Fig. 2

The process of generating a cerebral oximetry index (COx) plot. Note that COx values are in fact bounded by [−1 1]

There are, however, fundamental problems with the correlation method described above in two distinct areas: physiological and mathematical. We describe these in turn:
  1. 1.
    The pressure-flow curve may not contain a central ‘flat’ region of zero gradient during intact CA as depicted in the ideal case of Fig. 1. In practice, a positive gradient is often found in this region, although less steep than in the impaired region. (This case is shown schematically in Fig. 3). The idea that there is no change in the range of intact autoregulation originates from Lassen [16], who described the existence of a constant plateau for values between 60 and 150 mmHg. However, Lucas et al. [17] have reported on the pitfalls in following Lassen’s premise, and referred to a reanalysis of Lassen’s data performed by Heistad and Kontos [18] which challenges the constant plateau concept. Willie et al. [19, 20] have discussed the existence of a slope in the intact region, providing enough evidence that brain perfusion in the intact region is not constant and, more recently, Donnelly et al. [21] have also mentioned that a pressure-passive behaviour above the LLA is commonly observed. The exact mechanism that causes the functional dependence of CBF has not been determined, but there is enough evidence to challenge the assumption of zero slope in the intact region. In the case of such behaviour, the derived COx value in the intact region would also tend to unity, making it indistinguishable from regions of impaired autoregulation.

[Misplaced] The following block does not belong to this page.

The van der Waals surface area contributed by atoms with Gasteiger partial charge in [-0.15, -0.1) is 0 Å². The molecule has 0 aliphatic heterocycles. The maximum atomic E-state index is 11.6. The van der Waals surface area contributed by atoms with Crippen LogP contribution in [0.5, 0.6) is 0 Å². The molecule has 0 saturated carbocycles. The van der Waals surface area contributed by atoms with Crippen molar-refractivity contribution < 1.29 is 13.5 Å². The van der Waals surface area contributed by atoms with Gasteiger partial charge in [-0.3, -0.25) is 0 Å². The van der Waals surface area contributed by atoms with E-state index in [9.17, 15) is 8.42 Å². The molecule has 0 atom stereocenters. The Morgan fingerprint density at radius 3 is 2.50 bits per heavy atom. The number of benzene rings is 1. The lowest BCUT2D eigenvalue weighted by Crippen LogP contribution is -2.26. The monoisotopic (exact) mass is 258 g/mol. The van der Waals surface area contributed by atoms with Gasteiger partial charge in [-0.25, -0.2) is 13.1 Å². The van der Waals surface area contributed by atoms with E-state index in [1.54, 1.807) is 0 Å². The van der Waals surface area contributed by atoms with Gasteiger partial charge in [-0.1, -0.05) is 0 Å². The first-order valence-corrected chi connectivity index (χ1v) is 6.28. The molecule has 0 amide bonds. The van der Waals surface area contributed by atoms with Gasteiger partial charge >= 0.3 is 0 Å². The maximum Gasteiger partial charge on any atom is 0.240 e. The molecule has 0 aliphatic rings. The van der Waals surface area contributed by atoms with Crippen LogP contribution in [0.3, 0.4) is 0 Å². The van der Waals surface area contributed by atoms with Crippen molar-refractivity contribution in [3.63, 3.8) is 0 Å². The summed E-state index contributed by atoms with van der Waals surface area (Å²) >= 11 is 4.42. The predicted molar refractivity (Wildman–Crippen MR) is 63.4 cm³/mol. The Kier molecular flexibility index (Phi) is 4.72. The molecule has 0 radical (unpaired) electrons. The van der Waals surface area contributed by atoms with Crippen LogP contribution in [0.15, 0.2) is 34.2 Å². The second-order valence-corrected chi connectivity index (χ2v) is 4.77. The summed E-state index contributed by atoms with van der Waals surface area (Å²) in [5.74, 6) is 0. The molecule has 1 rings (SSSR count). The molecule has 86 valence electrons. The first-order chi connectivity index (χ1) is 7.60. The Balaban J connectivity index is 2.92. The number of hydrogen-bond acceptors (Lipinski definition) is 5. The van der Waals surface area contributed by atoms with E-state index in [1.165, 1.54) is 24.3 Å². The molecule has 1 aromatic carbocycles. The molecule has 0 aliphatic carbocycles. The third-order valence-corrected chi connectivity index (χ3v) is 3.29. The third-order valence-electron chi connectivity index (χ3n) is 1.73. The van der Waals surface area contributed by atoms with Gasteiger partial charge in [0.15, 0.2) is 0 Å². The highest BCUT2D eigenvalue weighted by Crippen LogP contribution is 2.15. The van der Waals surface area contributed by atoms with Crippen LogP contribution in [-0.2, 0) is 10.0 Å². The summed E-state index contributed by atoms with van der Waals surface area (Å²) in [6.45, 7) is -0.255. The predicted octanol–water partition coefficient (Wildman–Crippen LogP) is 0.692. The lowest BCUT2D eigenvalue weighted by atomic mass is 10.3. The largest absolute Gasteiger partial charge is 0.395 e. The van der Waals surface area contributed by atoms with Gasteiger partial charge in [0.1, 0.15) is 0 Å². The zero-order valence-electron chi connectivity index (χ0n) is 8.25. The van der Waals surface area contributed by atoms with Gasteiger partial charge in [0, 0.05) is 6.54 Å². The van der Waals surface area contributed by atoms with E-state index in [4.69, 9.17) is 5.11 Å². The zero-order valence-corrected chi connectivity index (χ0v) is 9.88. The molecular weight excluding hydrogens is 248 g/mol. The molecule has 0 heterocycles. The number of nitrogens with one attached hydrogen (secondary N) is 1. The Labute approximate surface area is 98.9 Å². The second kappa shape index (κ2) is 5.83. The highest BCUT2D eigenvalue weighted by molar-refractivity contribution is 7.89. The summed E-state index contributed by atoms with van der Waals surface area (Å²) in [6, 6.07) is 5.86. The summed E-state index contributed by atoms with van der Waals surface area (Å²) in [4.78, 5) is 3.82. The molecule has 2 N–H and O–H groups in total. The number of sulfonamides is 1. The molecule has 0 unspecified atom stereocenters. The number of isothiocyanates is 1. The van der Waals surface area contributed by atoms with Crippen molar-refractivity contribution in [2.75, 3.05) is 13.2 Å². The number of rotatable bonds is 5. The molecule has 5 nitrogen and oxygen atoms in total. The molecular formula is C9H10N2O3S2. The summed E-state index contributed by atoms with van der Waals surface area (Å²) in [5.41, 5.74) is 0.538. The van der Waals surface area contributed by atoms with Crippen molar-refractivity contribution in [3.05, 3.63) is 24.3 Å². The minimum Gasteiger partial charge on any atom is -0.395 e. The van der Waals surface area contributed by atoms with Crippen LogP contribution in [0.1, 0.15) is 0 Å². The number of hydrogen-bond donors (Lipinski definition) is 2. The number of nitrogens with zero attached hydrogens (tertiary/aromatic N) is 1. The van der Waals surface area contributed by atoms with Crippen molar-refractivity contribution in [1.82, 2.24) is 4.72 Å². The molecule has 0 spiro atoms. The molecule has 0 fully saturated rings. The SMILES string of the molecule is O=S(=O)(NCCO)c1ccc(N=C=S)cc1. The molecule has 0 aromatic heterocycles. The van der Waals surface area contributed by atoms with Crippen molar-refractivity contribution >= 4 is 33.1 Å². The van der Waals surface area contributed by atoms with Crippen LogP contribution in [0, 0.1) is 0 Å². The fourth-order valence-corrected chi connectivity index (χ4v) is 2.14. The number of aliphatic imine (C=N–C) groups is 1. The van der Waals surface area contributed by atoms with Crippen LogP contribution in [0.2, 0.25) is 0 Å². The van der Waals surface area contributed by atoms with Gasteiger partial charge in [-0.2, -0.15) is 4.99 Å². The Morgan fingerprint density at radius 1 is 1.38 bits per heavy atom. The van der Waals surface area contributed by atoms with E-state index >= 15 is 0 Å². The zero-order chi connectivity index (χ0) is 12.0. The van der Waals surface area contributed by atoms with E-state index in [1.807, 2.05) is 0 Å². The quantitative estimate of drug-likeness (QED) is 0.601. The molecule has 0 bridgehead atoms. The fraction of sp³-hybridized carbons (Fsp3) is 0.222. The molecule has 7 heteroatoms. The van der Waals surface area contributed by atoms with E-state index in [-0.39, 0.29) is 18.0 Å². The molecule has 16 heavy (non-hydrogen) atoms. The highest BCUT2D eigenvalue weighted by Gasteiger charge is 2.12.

Fig. 3

    Curve showing slightly positive relationship in the intact region

     
  2. 2.